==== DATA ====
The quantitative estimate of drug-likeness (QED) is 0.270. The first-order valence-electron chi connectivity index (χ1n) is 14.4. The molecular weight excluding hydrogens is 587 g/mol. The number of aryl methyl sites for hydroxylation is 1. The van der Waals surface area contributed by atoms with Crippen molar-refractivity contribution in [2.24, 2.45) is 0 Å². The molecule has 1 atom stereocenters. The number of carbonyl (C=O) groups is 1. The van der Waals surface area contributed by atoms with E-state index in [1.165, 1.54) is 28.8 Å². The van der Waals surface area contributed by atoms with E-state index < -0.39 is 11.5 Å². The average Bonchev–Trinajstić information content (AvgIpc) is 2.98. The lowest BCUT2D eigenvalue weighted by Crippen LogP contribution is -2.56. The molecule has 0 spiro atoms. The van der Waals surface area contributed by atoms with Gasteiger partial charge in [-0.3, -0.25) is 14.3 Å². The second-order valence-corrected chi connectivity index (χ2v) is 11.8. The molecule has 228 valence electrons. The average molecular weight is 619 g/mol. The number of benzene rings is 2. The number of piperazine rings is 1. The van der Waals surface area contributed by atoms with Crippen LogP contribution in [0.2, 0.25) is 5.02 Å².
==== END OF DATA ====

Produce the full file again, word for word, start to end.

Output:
The quantitative estimate of drug-likeness (QED) is 0.270. The first-order valence-electron chi connectivity index (χ1n) is 14.4. The molecular weight excluding hydrogens is 587 g/mol. The number of aryl methyl sites for hydroxylation is 1. The van der Waals surface area contributed by atoms with Crippen molar-refractivity contribution in [2.24, 2.45) is 0 Å². The molecule has 1 atom stereocenters. The number of carbonyl (C=O) groups is 1. The van der Waals surface area contributed by atoms with E-state index in [1.165, 1.54) is 28.8 Å². The van der Waals surface area contributed by atoms with E-state index < -0.39 is 11.5 Å². The average Bonchev–Trinajstić information content (AvgIpc) is 2.98. The lowest BCUT2D eigenvalue weighted by Crippen LogP contribution is -2.56. The molecule has 0 spiro atoms. The van der Waals surface area contributed by atoms with Gasteiger partial charge in [-0.3, -0.25) is 14.3 Å². The second-order valence-corrected chi connectivity index (χ2v) is 11.8. The molecule has 228 valence electrons. The average molecular weight is 619 g/mol. The number of benzene rings is 2. The number of piperazine rings is 1. The van der Waals surface area contributed by atoms with Crippen LogP contribution in [0.2, 0.25) is 5.02 Å².